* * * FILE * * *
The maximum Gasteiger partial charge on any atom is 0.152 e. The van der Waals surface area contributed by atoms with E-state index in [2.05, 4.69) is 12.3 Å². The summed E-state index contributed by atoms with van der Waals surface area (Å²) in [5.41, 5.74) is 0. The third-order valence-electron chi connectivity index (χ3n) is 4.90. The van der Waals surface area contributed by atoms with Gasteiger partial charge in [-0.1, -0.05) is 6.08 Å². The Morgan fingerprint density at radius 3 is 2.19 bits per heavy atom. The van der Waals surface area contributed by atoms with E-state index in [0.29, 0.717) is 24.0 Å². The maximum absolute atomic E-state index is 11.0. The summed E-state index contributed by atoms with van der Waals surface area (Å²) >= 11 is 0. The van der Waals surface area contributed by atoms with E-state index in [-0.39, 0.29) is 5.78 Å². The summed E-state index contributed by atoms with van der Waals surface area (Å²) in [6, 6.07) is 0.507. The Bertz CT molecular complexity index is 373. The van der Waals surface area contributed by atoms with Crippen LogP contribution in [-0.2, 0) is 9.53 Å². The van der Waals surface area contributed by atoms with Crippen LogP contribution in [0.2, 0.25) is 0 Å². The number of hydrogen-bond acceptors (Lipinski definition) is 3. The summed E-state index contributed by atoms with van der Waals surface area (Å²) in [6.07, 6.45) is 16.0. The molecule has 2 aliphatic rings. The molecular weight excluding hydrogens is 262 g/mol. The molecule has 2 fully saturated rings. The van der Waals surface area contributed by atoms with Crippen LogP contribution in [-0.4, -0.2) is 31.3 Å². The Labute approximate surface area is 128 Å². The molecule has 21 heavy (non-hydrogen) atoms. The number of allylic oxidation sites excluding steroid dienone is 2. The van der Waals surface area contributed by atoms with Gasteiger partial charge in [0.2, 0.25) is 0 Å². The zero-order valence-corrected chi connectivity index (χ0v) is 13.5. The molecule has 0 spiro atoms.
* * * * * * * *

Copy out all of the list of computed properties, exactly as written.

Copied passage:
The maximum Gasteiger partial charge on any atom is 0.152 e. The van der Waals surface area contributed by atoms with E-state index in [2.05, 4.69) is 12.3 Å². The summed E-state index contributed by atoms with van der Waals surface area (Å²) in [5.41, 5.74) is 0. The third-order valence-electron chi connectivity index (χ3n) is 4.90. The van der Waals surface area contributed by atoms with Gasteiger partial charge in [-0.1, -0.05) is 6.08 Å². The Morgan fingerprint density at radius 3 is 2.19 bits per heavy atom. The van der Waals surface area contributed by atoms with E-state index in [0.29, 0.717) is 24.0 Å². The maximum absolute atomic E-state index is 11.0. The summed E-state index contributed by atoms with van der Waals surface area (Å²) >= 11 is 0. The van der Waals surface area contributed by atoms with E-state index in [-0.39, 0.29) is 5.78 Å². The summed E-state index contributed by atoms with van der Waals surface area (Å²) in [6, 6.07) is 0.507. The Bertz CT molecular complexity index is 373. The van der Waals surface area contributed by atoms with Crippen LogP contribution in [-0.2, 0) is 9.53 Å². The van der Waals surface area contributed by atoms with Crippen LogP contribution in [0.2, 0.25) is 0 Å². The number of hydrogen-bond acceptors (Lipinski definition) is 3. The summed E-state index contributed by atoms with van der Waals surface area (Å²) in [6.07, 6.45) is 16.0. The molecule has 2 aliphatic rings. The molecular weight excluding hydrogens is 262 g/mol. The molecule has 2 fully saturated rings. The van der Waals surface area contributed by atoms with Crippen LogP contribution in [-0.4, -0.2) is 31.3 Å². The Labute approximate surface area is 128 Å². The molecule has 21 heavy (non-hydrogen) atoms. The number of allylic oxidation sites excluding steroid dienone is 2. The van der Waals surface area contributed by atoms with Gasteiger partial charge in [0.2, 0.25) is 0 Å². The zero-order valence-corrected chi connectivity index (χ0v) is 13.5. The molecule has 0 spiro atoms.